How would you describe big data, and what’s keeping most companies from harnessing the power of it for business outcomes?

The term Big Data was coined by John Mashey in 1990. It has three characteristics – the three Vs: volume, velocity and variety. Recently, however, veracity was added. It represents data quality and data value, which is seldom related to a particular data size in different kinds of analytics. The processing power is exponential compared to 10 years ago. Insights that took six months about 10 years ago, now take only a few days. However, companies are struggling to harness its power because there is a shortage of technology talent, especially in Big Data.

What would you like to see in the data and analytics industry in the next decade?

In the past decade, it was the ability to process large data faster. In the next decade, all the disparate data will converge, which will enable predictive analysis much faster than ever before.  We’re already seeing signs of this, like the mobile alert we get about our upcoming trip or a sale on clothing we looked at the previous day online, etc. All fields, especially the medical field, will benefit immensely from combining this analytic power with the Internet of Things (IOT)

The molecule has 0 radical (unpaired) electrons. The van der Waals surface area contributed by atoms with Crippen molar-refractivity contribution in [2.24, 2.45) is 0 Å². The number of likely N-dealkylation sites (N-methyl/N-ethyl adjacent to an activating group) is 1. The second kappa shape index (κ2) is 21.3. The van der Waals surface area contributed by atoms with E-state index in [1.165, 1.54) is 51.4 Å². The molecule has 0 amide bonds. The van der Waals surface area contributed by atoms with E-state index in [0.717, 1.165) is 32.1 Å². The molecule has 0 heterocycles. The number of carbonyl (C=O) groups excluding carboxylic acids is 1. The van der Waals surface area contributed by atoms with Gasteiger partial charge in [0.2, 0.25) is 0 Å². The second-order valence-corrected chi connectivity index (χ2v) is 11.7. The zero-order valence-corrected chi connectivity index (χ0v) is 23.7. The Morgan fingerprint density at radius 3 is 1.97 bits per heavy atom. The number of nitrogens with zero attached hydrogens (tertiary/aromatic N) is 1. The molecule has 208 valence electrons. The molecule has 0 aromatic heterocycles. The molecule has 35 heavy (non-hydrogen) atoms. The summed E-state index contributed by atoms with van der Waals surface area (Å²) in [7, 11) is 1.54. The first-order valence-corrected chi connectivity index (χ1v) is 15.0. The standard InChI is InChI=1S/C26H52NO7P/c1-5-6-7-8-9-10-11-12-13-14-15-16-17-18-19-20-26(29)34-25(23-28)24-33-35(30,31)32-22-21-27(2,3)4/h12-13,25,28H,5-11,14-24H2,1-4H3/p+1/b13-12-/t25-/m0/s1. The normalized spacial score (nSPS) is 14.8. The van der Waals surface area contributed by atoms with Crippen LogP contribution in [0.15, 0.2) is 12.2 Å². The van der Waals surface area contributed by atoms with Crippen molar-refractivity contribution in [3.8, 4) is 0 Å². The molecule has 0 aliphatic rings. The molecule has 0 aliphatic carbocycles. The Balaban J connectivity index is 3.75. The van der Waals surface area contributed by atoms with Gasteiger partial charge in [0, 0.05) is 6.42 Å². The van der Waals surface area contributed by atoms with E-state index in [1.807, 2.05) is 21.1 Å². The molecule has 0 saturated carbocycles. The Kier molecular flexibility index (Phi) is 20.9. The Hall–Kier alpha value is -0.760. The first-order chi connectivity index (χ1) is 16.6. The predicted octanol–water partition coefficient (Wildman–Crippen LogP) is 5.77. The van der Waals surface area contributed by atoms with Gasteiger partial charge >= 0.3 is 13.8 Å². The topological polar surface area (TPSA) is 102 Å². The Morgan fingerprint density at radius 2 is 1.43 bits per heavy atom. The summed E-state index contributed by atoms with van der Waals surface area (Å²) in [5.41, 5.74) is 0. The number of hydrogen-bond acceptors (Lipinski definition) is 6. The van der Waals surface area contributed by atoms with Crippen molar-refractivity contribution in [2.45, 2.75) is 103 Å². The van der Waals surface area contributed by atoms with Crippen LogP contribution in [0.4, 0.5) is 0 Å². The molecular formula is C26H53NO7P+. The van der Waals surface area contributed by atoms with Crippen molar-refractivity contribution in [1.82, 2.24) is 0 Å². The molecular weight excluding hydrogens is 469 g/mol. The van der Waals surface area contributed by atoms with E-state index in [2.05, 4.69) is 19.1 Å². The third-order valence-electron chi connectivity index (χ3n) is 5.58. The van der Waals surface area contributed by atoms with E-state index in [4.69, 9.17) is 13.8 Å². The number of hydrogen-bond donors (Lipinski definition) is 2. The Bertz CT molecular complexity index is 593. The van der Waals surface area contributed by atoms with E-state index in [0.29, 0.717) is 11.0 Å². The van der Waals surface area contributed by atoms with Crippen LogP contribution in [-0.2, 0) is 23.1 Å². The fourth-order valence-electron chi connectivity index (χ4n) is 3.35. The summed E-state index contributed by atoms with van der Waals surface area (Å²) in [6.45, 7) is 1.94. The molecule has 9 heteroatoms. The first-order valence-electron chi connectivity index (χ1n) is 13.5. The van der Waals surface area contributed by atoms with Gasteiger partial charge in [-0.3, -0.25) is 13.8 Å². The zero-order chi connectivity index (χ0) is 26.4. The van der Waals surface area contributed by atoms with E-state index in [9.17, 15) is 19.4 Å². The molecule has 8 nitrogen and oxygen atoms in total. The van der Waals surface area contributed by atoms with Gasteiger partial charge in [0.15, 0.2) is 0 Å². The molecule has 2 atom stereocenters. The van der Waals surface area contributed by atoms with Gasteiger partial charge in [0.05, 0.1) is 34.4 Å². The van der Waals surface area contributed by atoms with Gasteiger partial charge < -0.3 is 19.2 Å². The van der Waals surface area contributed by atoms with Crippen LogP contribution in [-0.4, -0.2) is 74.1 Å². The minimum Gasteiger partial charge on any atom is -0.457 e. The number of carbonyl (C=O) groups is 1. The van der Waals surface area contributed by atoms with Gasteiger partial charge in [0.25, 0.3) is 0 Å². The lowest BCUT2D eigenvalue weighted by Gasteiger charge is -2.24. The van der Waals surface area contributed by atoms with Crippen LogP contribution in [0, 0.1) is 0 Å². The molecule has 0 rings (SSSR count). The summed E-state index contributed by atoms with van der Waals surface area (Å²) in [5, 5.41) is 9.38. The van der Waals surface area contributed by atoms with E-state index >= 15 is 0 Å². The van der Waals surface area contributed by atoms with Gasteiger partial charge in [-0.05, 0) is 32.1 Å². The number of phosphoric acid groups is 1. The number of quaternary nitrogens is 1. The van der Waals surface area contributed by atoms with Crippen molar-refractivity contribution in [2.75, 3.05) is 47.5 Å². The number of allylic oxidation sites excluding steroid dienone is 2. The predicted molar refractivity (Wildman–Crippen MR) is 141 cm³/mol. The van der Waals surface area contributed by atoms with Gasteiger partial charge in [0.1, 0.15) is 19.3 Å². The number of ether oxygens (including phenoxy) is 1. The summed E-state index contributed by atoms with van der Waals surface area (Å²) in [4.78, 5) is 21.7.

You talk a lot about fear. What were your fears and how did you conquer them?

Fear of speaking up. Fear of asking for help or asking too many questions. Fear of failure. Fear of not being able to find a job after taking a break for personal reasons. Fear of conflict... fear of presenting etc., I've learned the best way to conquer fear is to face it head on.  There have been many in my life who have helped me conquer fear. Once faced, that fear no longer exists. Now I am one of those who help others conquer fear -- and that is very rewarding.

What does it mean to you to have a seat at the table?